Big shout-out to CTV’s Evan Solomon for doing such an outstanding job on the streets of Ottawa, covering the illegal occupation. The dazed and confused have been shoving him, spitting at him, calling him a Nazi. All because he’s getting right down into the front lines to show us what’s happening. Seeing him in action, suddenly I remembered that I interviewed Solomon back in 1999, when I was working as a literary journalist and he published a novel called Crossing the Distance. Does the ensuing report shed any light on the man? Voila! thanks to the wonders of cyberspace, you can judge for yourself.
Evan Solmon heard two conflicting voices in his head. He was travelling by bus, a 26-hour journey, between Katmandu and Darjeeling. The year was 1992. Solomon was 24 years old and he’d recently done some volunteering at Mother Theresa’s mission in Calcutta: “Grunt work. Anybody could do it.”
There, Solomon met people, he said this week [May 15, 1999], “who’d dedicated their whole lives to helping others. I knew I’d never be able to spend my life that way. But the experience kicked off an internal debate.”
Hence, the two voices — that of an overzealous relief worker and a too-detached observer. In Solomon’s impressive first novel, Crossing the Distance (M&S), the two have become flesh-and-blood adversaries — and brothers. The one has gone beyond self-righteousness into bloody-minded activism; the other beyond detachment into callousness.
As a radical environmentalist, the first brother, Theo, causes the death of a logger in B.C. The second brother, Jake Jacobson, is reminiscent of Jerry Springer — a TV personality who hosts a sensationalistic talk show called The Jake Connections. He’s also the novel’s main narrator. And as the story begins, he discovers his girl friend, a celebrity author, shot in the head and bleeding to death.
Jake provides Solomon with an entry into the world of network television, and the author makes the most of it. He paints a broad-strokes portrait of shameless, shallow and exploitive media types ready to abandon any principle, exploit any tragedy or betray any relationship if such action will move them up the careerist grease pole.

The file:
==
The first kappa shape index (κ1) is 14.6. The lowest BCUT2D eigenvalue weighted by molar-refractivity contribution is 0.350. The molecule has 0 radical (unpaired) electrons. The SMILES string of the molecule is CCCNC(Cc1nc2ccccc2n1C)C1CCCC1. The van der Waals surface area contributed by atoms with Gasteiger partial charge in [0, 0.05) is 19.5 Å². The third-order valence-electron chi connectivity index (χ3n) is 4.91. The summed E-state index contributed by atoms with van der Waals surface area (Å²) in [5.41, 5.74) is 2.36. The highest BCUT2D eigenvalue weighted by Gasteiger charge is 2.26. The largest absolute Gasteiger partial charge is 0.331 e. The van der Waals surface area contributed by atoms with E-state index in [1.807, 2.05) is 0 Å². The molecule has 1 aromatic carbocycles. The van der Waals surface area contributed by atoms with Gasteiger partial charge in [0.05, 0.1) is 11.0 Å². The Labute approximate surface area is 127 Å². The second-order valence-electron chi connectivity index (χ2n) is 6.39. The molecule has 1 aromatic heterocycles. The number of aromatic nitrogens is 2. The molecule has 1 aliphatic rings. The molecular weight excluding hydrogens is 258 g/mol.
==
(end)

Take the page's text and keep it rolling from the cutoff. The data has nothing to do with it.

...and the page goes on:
Solomon lays on it on a bit thick — oh, these people are despicable — yet includes enough authentic detail that the characters and melodramatic narrative become almost believable. But, hey, this is satire, after all: the characters are meant to be overblown. The Toronto-based Solomon, who co-founded and edited Shift magazine, comes by his vision honestly. He has worked for almost five years as a CBC-TV NewsWorld host — first of Future World, lately of Hot Type.
And before that? Born and raised in Toronto, Solomon attended McGill University in Montreal, where he earned a bachelor’s degree in English and religious studies, and a master’s in religious studies, focusing on myth and ritual. He also wrote short stories, acted and had three plays produced. After graduation, Solomon and a friend co-founded
Shift — ” we wanted to be part of the storytelling culture” — originally as a quarterly.
Solomon then went travelling for a year, mostly in Asia, though he continued to serve as a long-distance editor. Back in Toronto, he turned Shift into a monthly, landed his first TV job and turned his attention to articulating and dramatizing the internal debate that had begun in India.
Solomon doesn’t see his take on TV as being entirely dark, and he refuses to apologize for writing serious fiction while working in television. “We live in a culture that doesn’t support writers,” he said over lunch. “Writers have to make a living somehow.”
Not incidentally, the TV milieu in which he earns his daily bread also provided relatively fresh material for this ambitious novel — the fast-paced, urban lives of nasty people on the make.
Solomon sees Crossing The Distance as “a redemption story — not like in Hollywood, but redemption the way a river runs, meandering like a choked-up creek. There’s no Niagara Falls at the end of it.” What Solomon is driving at, without giving away the plot, is that Jake moves from being the quintessential witness, and nothing else, to becoming “the author of his own life.”
And, surprise, the narrator has already announced this theme on the first page of the novel: “Betrayal isn’t something you choose, it’s something that chooses you. I know that more than ever now, especially when I think about the events that came together to destroy the people I love. Of course, my memory of things is different from that of the police or the newspaper reporters or the producers making a movie of the week; that’s no surprise. We’re all spinning out versions of the truth until the facts disappear and everything becomes a matter of belief.”
There’s authority in that opening. And, in everything that follows, a seriousness of purpose, as well as an obvious willingness and ability to wrestle with large themes. Solomon hasn’t written a great novel here. But he’s 31 years old. And he’s announced his arrival with panache. This is no one-book author. Solomon’s here to make a mark.